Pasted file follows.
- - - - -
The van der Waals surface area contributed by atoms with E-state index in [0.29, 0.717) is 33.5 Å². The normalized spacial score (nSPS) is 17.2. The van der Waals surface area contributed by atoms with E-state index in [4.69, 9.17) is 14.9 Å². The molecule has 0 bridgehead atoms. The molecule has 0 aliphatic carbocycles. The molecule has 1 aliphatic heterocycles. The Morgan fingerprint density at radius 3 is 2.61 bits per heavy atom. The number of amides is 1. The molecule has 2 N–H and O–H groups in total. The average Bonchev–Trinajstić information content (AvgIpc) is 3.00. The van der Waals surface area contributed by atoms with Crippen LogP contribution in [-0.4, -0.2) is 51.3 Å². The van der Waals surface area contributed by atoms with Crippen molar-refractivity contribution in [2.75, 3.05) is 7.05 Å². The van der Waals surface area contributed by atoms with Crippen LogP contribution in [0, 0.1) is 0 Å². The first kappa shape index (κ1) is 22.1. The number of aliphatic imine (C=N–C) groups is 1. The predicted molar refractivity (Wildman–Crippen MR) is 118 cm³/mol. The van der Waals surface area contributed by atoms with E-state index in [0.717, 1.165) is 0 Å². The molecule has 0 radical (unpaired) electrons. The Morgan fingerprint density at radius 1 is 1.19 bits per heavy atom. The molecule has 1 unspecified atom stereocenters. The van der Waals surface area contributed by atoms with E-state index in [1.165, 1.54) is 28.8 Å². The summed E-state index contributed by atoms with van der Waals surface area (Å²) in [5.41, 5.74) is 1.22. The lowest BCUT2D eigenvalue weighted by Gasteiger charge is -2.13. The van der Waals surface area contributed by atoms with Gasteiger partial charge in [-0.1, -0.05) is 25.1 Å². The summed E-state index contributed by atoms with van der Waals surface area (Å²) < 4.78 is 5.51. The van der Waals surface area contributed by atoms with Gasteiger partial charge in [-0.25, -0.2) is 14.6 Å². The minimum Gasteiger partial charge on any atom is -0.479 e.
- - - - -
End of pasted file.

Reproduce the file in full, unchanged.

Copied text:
The van der Waals surface area contributed by atoms with E-state index in [0.29, 0.717) is 33.5 Å². The normalized spacial score (nSPS) is 17.2. The van der Waals surface area contributed by atoms with E-state index in [4.69, 9.17) is 14.9 Å². The molecule has 0 bridgehead atoms. The molecule has 0 aliphatic carbocycles. The molecule has 1 aliphatic heterocycles. The Morgan fingerprint density at radius 3 is 2.61 bits per heavy atom. The number of amides is 1. The molecule has 2 N–H and O–H groups in total. The average Bonchev–Trinajstić information content (AvgIpc) is 3.00. The van der Waals surface area contributed by atoms with Crippen LogP contribution in [-0.4, -0.2) is 51.3 Å². The van der Waals surface area contributed by atoms with Crippen molar-refractivity contribution in [2.75, 3.05) is 7.05 Å². The van der Waals surface area contributed by atoms with Crippen LogP contribution in [0, 0.1) is 0 Å². The first kappa shape index (κ1) is 22.1. The number of aliphatic imine (C=N–C) groups is 1. The predicted molar refractivity (Wildman–Crippen MR) is 118 cm³/mol. The van der Waals surface area contributed by atoms with E-state index in [0.717, 1.165) is 0 Å². The molecule has 0 radical (unpaired) electrons. The Morgan fingerprint density at radius 1 is 1.19 bits per heavy atom. The molecule has 1 unspecified atom stereocenters. The van der Waals surface area contributed by atoms with E-state index in [1.165, 1.54) is 28.8 Å². The summed E-state index contributed by atoms with van der Waals surface area (Å²) in [5.41, 5.74) is 1.22. The lowest BCUT2D eigenvalue weighted by Gasteiger charge is -2.13. The van der Waals surface area contributed by atoms with Gasteiger partial charge in [-0.1, -0.05) is 25.1 Å². The summed E-state index contributed by atoms with van der Waals surface area (Å²) < 4.78 is 5.51. The van der Waals surface area contributed by atoms with Gasteiger partial charge in [-0.25, -0.2) is 14.6 Å². The minimum Gasteiger partial charge on any atom is -0.479 e.